It is 1983, defenseman Al MacInnis’ official rookie season with the Calgary Flames. Before this, he had only played 16 games with the Flames over the span of two seasons. He was drafted 15th overall by the Flames in 1981. MacInnis is ready to prove that he deserves a full-time spot in the NHL.
He played for the Kitchener Rangers in the OHL and won the Memorial Cup two seasons in a row. He earned a First Team All-Star spot for two seasons straight averaging 66 points over his two and a half seasons there. Being a defenseman, this earned him the second best defensive prospect in the draft and the OHL’s top defenseman trophy. Most impressively, he tied the OHL record for most goals in one season by a defenseman, tying none other than the great Bobby Orr.
By the end of his rookie season in the NHL, MacInnis had 49 points and an even plus-minus rating in 67 games. Not many forwards these days can put up those numbers, so a defenseman with that many points made him stand out even more.
Al MacInnis Through the Years
Throughout his career, people recognized that MacInnis had the hardest slapshot in the entire league. He won the Hardest Shot competition in the NHL All-Star Game in seven different seasons. His fastest shot was measured at 100.1 MPH. He is known for the game in 1984 when he split Blues goaltender Mike Liut’s mask from his slapshot.
He helped lead the Flames to their franchise’s first ever Stanley Cup in 1989. That year in the playoffs, he had 31 points in 22 games and won the Conn Smythe Trophy, the trophy awarded to the MVP of the Stanley Cup Playoffs. This trophy has only been awarded to defenseman 10 times in the past 51 years. After being traded to the Blues for Phil Housley and two second round draft picks, he won the James Norris Trophy, awarded to the top defenseman in the league. He retired in 2005 due to an eye injury.
Now, you can see MacInnis in the rafters. His number two was retired in 2006 by the Blues. You can also find him in the Blues front office as the Senior Adviser to the General Manager. He comes to prospect and team practices and is always stopping to sign autographs for fans. He hosts a yearly golf tournament in Nova Scotia to raise money for the local rink, the MacInnis Sports Centre. Recently, his son Ryan MacInnis was drafted by the Arizona Coyotes in 2014 and plays for his dad’s former OHL team, the Kitchener Rangers. Let’s hope he continues following in his dad’s footsteps.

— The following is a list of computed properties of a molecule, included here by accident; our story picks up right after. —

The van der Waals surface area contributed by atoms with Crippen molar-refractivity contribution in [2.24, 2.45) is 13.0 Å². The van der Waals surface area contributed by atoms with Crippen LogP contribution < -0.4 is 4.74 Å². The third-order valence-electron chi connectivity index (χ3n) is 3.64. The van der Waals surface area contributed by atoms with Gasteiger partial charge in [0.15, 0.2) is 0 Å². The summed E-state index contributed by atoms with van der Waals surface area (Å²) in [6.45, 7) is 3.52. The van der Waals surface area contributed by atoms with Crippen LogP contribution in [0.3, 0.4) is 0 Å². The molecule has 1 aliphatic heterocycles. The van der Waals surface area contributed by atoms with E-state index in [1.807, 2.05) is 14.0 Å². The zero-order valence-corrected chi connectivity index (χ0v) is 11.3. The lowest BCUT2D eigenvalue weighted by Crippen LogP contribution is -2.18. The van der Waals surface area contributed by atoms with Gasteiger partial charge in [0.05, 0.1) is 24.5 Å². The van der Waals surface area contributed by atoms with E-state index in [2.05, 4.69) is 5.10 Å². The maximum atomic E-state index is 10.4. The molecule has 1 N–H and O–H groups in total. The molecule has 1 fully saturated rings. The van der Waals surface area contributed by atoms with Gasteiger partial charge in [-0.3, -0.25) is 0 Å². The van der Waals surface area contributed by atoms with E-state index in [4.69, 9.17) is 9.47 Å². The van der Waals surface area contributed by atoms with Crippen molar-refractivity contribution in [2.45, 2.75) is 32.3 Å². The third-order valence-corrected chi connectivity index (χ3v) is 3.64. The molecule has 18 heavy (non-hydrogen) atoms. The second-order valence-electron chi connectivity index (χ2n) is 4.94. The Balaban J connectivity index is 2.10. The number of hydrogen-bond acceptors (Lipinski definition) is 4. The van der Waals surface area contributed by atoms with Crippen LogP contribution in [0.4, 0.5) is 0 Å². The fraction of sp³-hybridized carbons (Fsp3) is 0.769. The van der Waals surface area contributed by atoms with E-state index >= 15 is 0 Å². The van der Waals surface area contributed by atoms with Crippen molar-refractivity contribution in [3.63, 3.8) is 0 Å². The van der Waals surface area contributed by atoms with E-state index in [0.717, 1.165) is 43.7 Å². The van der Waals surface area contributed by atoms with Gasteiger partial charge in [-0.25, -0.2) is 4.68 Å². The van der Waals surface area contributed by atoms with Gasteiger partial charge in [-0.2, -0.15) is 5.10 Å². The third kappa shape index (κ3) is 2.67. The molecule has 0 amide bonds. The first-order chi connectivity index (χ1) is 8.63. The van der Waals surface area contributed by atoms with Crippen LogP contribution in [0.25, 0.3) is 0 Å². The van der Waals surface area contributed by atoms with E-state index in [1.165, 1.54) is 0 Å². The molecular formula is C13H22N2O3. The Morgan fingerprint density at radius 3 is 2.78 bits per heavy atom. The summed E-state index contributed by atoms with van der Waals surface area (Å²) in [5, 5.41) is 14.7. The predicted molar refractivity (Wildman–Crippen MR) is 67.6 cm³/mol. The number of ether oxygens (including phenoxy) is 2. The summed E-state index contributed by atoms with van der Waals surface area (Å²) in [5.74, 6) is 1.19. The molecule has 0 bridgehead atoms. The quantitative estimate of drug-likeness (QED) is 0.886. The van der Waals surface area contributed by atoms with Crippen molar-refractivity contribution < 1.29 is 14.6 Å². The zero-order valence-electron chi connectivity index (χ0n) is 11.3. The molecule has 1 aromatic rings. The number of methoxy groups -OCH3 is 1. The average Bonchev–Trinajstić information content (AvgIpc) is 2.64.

Colton Parayko’s Beginning
Jump to 2015 in St. Louis. Cue Colton Parayko. It is his rookie season with the St. Louis Blues, and like MacInnis was at this time, he is itching to earn a spot in the NHL. He was drafted by the Blues in the third round in 2012.
He played 17 games with the Blues’ AHL affiliate, the Chicago Wolves after his third college season before making the team in 2015-16. In his 22 AHL games, he had seven points and a plus-minus rating of plus-four.
In his initial NHL season with the Blues, Parayko had 40 points in 99 games played, including the playoffs. He had a plus-minus of plus-28. The plus-minus alone compares to MacInnis. The fact that his plus-minus is great, and he has a great deal of points for a defenseman shows that he is a promising two-way defenseman. He can block shots and help score goals and that is very rare these days in the NHL. You could see this in MacInnis as well.
In October of 2015, Colton Parayko fired a slapshot that made MacInnis proud. It was measured at over 100 MPH and it broke the glass pane. Needless to say, it had to be replaced. As Darren Pang said:
“That’s the first of many.”
The Next MacInnis?
Although Colton Parayko did not win the Calder Trophy for the rookie of the year, MacInnis himself said that he deserved to.
If you’ve watched this kid game in and game out, it would blow your mind. The way he’s played since day one, it’s hard to believe it’s his first year. He hasn’t had much publicity nationally, but there aren’t many defensemen who come into the league and play this well and at a consistent basis. It has been unreal.
– Al MacInnis
A compliment like this from MacInnis himself must mean a lot to a player.
It is hard to say that Colton Parayko is going to be the next Al MacInnis because there is no way of really knowing that. However, if he continues to play as well or better as last season, he could come close to Macinnis. They have similar stats in their rookie years and both have the ability to fire a wicked slapshot. With his success in the recent 2016 World Cup of Hockey, he seemed to be noticed by other NHL teams. If Colton Parayko has a career like MacInnis, the Blues sure are lucky to have had both of them on their team over the years.